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Health and Voting in Young Adulthood

  • Christopher Ojeda and Julianna Pacheco
Abstract

Do changes in health lead to changes in the probability of voting? Using two longitudinal datasets, this article looks at the impact of three measures of health – physical health, mental health and overall well-being – on voting trajectories in young adulthood. The results show that self-rated health is associated with a lower probability of voting in one’s first election, depression is related to a decline in turnout over time and physical limitations are unrelated to voting. Some familial resources from childhood are also found to condition when the health–participation effect manifests.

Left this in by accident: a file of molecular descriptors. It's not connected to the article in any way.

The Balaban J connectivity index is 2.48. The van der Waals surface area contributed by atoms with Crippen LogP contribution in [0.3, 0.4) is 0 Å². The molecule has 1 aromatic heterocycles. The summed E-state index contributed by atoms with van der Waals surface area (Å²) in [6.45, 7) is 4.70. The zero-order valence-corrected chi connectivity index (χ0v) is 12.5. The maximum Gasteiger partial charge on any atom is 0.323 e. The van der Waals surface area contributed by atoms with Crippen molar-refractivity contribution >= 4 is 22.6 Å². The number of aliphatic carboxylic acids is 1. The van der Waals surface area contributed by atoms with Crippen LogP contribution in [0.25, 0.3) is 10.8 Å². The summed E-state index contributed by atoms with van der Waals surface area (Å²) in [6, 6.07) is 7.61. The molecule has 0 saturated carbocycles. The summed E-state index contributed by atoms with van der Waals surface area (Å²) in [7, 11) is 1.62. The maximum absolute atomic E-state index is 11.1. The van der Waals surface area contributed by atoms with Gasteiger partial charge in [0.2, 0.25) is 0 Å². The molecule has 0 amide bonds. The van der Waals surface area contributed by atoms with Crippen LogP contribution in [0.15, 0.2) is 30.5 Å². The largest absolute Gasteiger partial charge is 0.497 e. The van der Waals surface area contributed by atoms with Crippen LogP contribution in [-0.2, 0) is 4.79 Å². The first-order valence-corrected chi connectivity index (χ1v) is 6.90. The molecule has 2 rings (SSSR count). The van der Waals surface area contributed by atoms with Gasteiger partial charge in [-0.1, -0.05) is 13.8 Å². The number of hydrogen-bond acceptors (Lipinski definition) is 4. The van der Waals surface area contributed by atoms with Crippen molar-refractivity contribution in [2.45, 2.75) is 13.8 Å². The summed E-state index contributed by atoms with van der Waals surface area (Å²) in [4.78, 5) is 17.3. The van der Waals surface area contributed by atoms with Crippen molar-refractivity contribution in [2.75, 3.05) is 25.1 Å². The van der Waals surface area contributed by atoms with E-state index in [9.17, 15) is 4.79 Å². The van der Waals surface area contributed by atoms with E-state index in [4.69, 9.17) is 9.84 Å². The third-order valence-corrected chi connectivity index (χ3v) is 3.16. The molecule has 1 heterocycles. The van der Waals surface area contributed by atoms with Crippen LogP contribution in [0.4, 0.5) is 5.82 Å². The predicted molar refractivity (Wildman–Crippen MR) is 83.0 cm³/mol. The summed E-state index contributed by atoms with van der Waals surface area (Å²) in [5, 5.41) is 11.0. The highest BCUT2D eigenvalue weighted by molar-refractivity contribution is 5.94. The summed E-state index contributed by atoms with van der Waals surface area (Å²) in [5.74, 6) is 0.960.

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Institute for Research in the Social Sciences, Stanford University (email: cojeda@stanford.edu); Department of Political Science, University of Iowa (email: julianna-pacheco@uiowa.edu). Data replication sets are available in Harvard Dataverse at: doi:10.7910/DVN/ZTJWUF and online appendices are available at https://doi.org/doi:10.1017/S0007123417000151.

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British Journal of Political Science
  • ISSN: 0007-1234
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